Earlier, in a letter to The Times Colonist, Housing and Social Development Minister Rich Coleman wrote leaky condos problems "were not a result of the building code" - a statement supported by the 1998 Barrett commission. But that's not what Gordon Campbell told The Canadian Press's Steve Mertle 11 years ago, when commission released its recommendations. According to Mr. Mertle, the then Opposition leader said the government contributed to the leaky condo problem by not reviewing National Building Code standards, which are the province's responsibility. "There's no question the building code helped contribute to this problem by sealing water into the structure," the future premier was quoted as saying.
And Premier Campbell's caucus mate Olga Ilich was of the same opinion. While she was president of the Urban Development Institute, the industry group distributed a news release criticizing the then New Democrat administration for refusing to "accept that the current Building Code is partly responsible for the leaky condo crisis." The following is a complete copy of that news release.
- Government's refusal to act on Building Code prompts developers to seek other solutions
- Aim is also for a "Made-in-BC" Building Code
VANCOUVER, Oct. 1 /CNW/ - The Urban Development Institute today urged B.C. municipalities to support a new initiative to help protect home buyers following the refusal by the Barrett Commission and the provincial government to accept that the current Building Code is partly responsible for the leaky condo crisis.
In an open letter to about 1,600 delegates to the Union of BC Municipalities Congress in Vancouver, UDI President Olga Ilich said some UDI members are looking at other ways to protect consumers against potential problems caused by government's continued neglect of the Building Code.
Her letter follows the disclosure earlier this week that the former head of the provincial government's Building Standards Branch, James Currie, started warning ministers as long ago as 1991 that the Building Code was inappropriate for parts of B.C. and could cause structures to rot. The Building Standards Branch was closed down two years ago to save money.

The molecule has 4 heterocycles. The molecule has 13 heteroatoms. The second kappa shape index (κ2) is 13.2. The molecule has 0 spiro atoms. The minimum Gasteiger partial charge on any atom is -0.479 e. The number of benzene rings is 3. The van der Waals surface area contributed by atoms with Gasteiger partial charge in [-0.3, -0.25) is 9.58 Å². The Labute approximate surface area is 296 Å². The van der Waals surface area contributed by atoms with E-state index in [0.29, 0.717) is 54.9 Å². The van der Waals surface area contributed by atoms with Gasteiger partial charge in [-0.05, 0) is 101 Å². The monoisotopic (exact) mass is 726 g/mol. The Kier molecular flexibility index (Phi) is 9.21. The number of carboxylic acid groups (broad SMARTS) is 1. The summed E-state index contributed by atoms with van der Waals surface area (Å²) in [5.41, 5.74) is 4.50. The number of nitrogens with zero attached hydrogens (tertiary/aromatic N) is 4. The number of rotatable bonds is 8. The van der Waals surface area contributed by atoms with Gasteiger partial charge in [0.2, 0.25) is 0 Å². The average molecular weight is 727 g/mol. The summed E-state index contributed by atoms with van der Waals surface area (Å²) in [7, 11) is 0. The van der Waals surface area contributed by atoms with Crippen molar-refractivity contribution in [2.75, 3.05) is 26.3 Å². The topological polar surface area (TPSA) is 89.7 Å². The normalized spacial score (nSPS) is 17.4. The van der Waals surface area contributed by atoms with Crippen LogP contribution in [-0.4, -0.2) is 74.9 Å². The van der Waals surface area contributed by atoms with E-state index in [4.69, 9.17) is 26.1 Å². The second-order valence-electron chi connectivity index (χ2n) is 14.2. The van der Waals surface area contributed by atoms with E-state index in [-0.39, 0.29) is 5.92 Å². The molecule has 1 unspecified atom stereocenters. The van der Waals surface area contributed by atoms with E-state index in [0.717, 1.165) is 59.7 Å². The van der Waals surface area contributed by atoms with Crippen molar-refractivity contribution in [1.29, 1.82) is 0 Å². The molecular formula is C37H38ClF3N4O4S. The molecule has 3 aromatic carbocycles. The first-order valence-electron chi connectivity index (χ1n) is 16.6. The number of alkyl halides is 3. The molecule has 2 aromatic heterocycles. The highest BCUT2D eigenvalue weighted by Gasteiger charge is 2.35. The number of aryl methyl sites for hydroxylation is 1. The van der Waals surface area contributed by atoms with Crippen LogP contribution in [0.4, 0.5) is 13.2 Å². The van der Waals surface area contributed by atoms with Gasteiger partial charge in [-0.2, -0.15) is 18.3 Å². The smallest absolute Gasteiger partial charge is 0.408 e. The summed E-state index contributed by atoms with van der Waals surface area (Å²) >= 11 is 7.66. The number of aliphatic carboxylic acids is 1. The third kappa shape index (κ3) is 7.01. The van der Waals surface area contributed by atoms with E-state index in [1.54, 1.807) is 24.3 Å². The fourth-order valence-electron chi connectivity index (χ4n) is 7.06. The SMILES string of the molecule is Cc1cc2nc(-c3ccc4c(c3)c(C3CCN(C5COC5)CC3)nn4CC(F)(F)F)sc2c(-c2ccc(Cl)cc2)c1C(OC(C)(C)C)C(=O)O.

During a hearing of the Barrett Commission in Vancouver earlier this month Commission chair Dave Barrett told building materials warranty company executive Ian Naismith to "just leave the Building Code alone" when Naismith said the Code was partly to blame for the leaky condo crisis. UDI believes the Code is a major cause of the problem and for years has been urging the provincial government to make it more appropriate to B.C.'s climate.
In her letter to UBCM delegates today Ilich said some local authorities, including the City of Vancouver and the City of North Vancouver, are cooperating with developers to help the new initiative succeed, and urged other municipalities to do so as well.
"Specifically, you could help by reviewing your zoning by-laws, the calculation of FSR, overhang and encroachment restrictions, and several other regulations relating to the design and construction of enclosed balconies. By doing so you will help promote sound building envelope design practices that benefit consumers."
Ilich said the immediate benefit of these changes would be more peace of mind for consumers. However, UDI believes a permanent solution to the Building Code problem is urgently needed.
"We want you to join us in urging the provincial government to give us a `Made-in-B.C.' Building Code that addresses the specific needs of our climate. We also want the Building Standards Branch reinstated. These are the best ways to ensure adequate long-term protection for all consumers," she said in her letter.
The Urban Development Institute is a non-profit policy and research organization representing about 400 small and medium-sized businesses active in the residential construction industry in B.C.